Looking to move out of the city for a little more space?
How does 6,000 sq ft of living space spread over three floors sound?
For £2 million, you could live in this country manor with an impressive drawing room, sitting/dining room, kitchen/breakfast room, library, study, snug and bathroom on the ground floor and seven bedrooms, some with dressing rooms, and three bathrooms spread across the first and second floors.
And on top of that, the property has 12 acres of land, which includes a number of outbuildings. A former dairy building was converted into a one-bedroom cottage to provide extra accommodation to the main house.
There is also a 17th century long barn that could be converted, subject to planning consent, a range of store rooms, stabling, open bay garaging, a chicken run and hay loft.
The grounds include an Elizabethan walled garden which has been formally landscaped with box hedging, topiary, a pond and ornamental trees.
There is also a large lawn leading to the moat and mature woodland beyond, a swimming pool and terrace, and meadowland good for grazing.
This Grade II listed home in the Norfolk village of Wilby, is believed to have been built by Sir Thomas Lovell and dates back to the late 16th century.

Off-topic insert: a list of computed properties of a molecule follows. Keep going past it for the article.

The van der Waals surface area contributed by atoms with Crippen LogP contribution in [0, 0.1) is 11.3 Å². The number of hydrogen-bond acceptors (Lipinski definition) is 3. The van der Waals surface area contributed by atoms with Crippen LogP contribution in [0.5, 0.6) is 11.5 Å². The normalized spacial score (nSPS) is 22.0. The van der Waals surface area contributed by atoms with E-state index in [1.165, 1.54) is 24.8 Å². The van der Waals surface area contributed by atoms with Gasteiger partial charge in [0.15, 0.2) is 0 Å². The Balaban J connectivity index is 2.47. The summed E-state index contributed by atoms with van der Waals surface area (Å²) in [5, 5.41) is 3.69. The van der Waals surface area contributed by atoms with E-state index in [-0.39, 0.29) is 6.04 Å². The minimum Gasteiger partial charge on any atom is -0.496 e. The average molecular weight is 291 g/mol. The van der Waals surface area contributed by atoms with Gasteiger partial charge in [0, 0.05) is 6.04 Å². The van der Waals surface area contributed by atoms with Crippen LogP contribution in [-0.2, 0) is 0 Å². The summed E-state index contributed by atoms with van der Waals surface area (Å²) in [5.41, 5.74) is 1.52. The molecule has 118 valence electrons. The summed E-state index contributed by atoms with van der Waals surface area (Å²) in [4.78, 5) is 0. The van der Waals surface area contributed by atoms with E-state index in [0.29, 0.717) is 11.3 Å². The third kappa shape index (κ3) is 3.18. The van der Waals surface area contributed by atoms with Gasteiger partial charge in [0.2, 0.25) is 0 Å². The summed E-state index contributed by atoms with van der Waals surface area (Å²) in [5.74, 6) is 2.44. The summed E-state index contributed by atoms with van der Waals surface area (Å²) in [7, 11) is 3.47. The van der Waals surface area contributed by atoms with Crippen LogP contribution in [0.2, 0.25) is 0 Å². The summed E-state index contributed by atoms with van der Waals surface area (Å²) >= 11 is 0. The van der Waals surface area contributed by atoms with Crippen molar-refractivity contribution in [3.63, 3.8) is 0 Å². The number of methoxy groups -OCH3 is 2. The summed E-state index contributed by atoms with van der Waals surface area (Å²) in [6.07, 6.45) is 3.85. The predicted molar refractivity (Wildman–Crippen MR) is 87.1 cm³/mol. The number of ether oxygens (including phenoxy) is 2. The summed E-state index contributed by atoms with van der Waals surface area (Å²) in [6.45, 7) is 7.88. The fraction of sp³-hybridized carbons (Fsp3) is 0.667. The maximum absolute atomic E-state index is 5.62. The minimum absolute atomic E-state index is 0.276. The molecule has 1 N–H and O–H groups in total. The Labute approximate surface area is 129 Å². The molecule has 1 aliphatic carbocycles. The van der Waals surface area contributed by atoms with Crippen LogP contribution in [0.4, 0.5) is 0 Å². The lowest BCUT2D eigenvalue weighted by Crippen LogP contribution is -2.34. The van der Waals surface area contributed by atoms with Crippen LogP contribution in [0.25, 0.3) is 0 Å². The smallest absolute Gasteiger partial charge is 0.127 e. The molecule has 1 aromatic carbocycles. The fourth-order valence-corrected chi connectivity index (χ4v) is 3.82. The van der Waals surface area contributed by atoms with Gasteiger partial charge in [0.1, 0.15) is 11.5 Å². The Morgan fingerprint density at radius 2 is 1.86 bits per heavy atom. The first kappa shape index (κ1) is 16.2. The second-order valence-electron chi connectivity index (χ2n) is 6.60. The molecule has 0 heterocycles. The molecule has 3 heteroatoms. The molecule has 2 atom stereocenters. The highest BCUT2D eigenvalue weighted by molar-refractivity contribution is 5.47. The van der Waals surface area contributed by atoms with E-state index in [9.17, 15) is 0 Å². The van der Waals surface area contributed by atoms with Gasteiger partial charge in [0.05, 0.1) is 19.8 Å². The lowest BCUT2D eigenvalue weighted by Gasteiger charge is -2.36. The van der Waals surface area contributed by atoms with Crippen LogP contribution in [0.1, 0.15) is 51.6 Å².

Since it was built over 400 years ago, it has had quite a history.
It was once visited by Oliver Cromwell and later, home to the real-life JR Hartley – a character featured in a famous 1980s Yellow Pages advert about an elderly gentleman looking for a fly fishing book.
It prompted some to search for the fictional book and Michael Russell, who was an accomplished fly-fisherman himself, ghost wrote it. It was published in 1991 and sold 130,000 copies within weeks.
Shortly before the royalty cheques, his wife Nicole Yarde-Buller was bequeathed a small fortune from her father, 4th Baron Churston, and they bought Wilby Hall.
The house became the seat of Michael Russell Publishing, from where he published more than 500 titles, often memoirs or biographies, some fictional.
Following Russell’s death aged 86 last year, the grand home is now on the market with estate agents Savills for the first time in 30 years.
Ben Rivett, from Savills, said: ‘The key thing about this property is the presence of it. As you drive up the tree-lined drive and catch a glimpse of the house, it’s just a magical spot there.
‘The architecture speaks for itself. It looks a big and imposing house, and it is, but inside it’s not unmanageable and sprawling, every room has a use.
‘That’s the charm of it, an Elizabethan country house over a manageable scale and in a quiet bit of countryside but with easy access to the A11, which is a direct route to London.
‘It sits directly in the middle of 12 acres, it’s partly moated, there’s a cottage which has been very nicely done and a range of outbuildings which is a blank canvas for anyone – they could be holiday cottages, a party barn or somewhere to house your classic car collection.’
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